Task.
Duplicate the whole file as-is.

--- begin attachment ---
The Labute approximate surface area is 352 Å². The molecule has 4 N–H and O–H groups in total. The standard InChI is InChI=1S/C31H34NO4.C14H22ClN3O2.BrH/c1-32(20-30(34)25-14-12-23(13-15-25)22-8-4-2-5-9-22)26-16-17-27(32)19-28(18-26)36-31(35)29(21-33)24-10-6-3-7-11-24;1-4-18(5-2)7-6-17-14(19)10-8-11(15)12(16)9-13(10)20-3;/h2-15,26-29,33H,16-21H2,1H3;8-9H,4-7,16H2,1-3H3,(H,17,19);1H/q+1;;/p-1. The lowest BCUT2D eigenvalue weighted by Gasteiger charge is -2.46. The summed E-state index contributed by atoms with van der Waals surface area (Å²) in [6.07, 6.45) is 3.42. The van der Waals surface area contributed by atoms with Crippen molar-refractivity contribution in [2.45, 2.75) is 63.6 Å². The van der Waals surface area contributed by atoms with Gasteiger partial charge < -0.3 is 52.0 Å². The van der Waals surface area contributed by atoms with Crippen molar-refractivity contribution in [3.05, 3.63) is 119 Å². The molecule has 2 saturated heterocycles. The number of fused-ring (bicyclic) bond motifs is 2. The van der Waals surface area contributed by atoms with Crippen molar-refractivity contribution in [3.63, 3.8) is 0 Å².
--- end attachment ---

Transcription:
The Labute approximate surface area is 352 Å². The molecule has 4 N–H and O–H groups in total. The standard InChI is InChI=1S/C31H34NO4.C14H22ClN3O2.BrH/c1-32(20-30(34)25-14-12-23(13-15-25)22-8-4-2-5-9-22)26-16-17-27(32)19-28(18-26)36-31(35)29(21-33)24-10-6-3-7-11-24;1-4-18(5-2)7-6-17-14(19)10-8-11(15)12(16)9-13(10)20-3;/h2-15,26-29,33H,16-21H2,1H3;8-9H,4-7,16H2,1-3H3,(H,17,19);1H/q+1;;/p-1. The lowest BCUT2D eigenvalue weighted by Gasteiger charge is -2.46. The summed E-state index contributed by atoms with van der Waals surface area (Å²) in [6.07, 6.45) is 3.42. The van der Waals surface area contributed by atoms with Crippen molar-refractivity contribution in [2.45, 2.75) is 63.6 Å². The van der Waals surface area contributed by atoms with Gasteiger partial charge < -0.3 is 52.0 Å². The van der Waals surface area contributed by atoms with Crippen molar-refractivity contribution in [3.05, 3.63) is 119 Å². The molecule has 2 saturated heterocycles. The number of fused-ring (bicyclic) bond motifs is 2. The van der Waals surface area contributed by atoms with Crippen molar-refractivity contribution in [3.63, 3.8) is 0 Å².